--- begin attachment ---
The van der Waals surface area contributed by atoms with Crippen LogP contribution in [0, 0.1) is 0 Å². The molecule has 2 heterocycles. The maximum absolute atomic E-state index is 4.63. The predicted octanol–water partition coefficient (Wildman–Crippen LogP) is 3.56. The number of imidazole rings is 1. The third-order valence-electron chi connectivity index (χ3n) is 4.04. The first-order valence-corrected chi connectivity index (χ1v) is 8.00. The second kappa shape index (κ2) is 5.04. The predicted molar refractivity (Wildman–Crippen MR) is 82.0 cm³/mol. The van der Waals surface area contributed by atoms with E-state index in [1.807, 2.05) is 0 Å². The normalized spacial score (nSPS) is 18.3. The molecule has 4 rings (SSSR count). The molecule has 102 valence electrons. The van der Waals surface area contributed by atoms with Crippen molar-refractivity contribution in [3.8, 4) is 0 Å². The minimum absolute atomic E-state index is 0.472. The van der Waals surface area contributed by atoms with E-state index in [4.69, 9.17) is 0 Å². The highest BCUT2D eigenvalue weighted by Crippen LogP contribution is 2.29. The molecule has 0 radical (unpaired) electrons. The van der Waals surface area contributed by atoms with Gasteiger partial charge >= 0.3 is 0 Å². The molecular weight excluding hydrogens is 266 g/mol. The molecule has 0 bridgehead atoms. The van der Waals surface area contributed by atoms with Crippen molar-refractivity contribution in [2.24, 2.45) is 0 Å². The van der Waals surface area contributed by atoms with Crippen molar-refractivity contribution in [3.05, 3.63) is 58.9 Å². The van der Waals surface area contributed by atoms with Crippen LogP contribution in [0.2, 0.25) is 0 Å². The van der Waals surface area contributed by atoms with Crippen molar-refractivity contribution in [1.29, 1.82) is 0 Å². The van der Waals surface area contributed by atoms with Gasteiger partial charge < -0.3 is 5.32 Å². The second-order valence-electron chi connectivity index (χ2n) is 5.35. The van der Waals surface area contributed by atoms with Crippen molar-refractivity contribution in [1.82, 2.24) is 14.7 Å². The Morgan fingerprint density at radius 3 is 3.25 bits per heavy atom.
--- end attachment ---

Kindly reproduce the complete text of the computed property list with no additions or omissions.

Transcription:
The van der Waals surface area contributed by atoms with Crippen LogP contribution in [0, 0.1) is 0 Å². The molecule has 2 heterocycles. The maximum absolute atomic E-state index is 4.63. The predicted octanol–water partition coefficient (Wildman–Crippen LogP) is 3.56. The number of imidazole rings is 1. The third-order valence-electron chi connectivity index (χ3n) is 4.04. The first-order valence-corrected chi connectivity index (χ1v) is 8.00. The second kappa shape index (κ2) is 5.04. The predicted molar refractivity (Wildman–Crippen MR) is 82.0 cm³/mol. The van der Waals surface area contributed by atoms with E-state index in [1.807, 2.05) is 0 Å². The normalized spacial score (nSPS) is 18.3. The molecule has 4 rings (SSSR count). The molecule has 102 valence electrons. The van der Waals surface area contributed by atoms with Crippen molar-refractivity contribution in [3.8, 4) is 0 Å². The minimum absolute atomic E-state index is 0.472. The van der Waals surface area contributed by atoms with E-state index in [4.69, 9.17) is 0 Å². The highest BCUT2D eigenvalue weighted by Crippen LogP contribution is 2.29. The molecule has 0 radical (unpaired) electrons. The van der Waals surface area contributed by atoms with Gasteiger partial charge >= 0.3 is 0 Å². The molecular weight excluding hydrogens is 266 g/mol. The molecule has 0 bridgehead atoms. The van der Waals surface area contributed by atoms with Crippen molar-refractivity contribution in [2.24, 2.45) is 0 Å². The van der Waals surface area contributed by atoms with Crippen molar-refractivity contribution in [3.05, 3.63) is 58.9 Å². The van der Waals surface area contributed by atoms with Crippen LogP contribution in [0.2, 0.25) is 0 Å². The van der Waals surface area contributed by atoms with Crippen molar-refractivity contribution in [1.29, 1.82) is 0 Å². The van der Waals surface area contributed by atoms with Gasteiger partial charge < -0.3 is 5.32 Å². The second-order valence-electron chi connectivity index (χ2n) is 5.35. The van der Waals surface area contributed by atoms with Crippen molar-refractivity contribution in [1.82, 2.24) is 14.7 Å². The Morgan fingerprint density at radius 3 is 3.25 bits per heavy atom.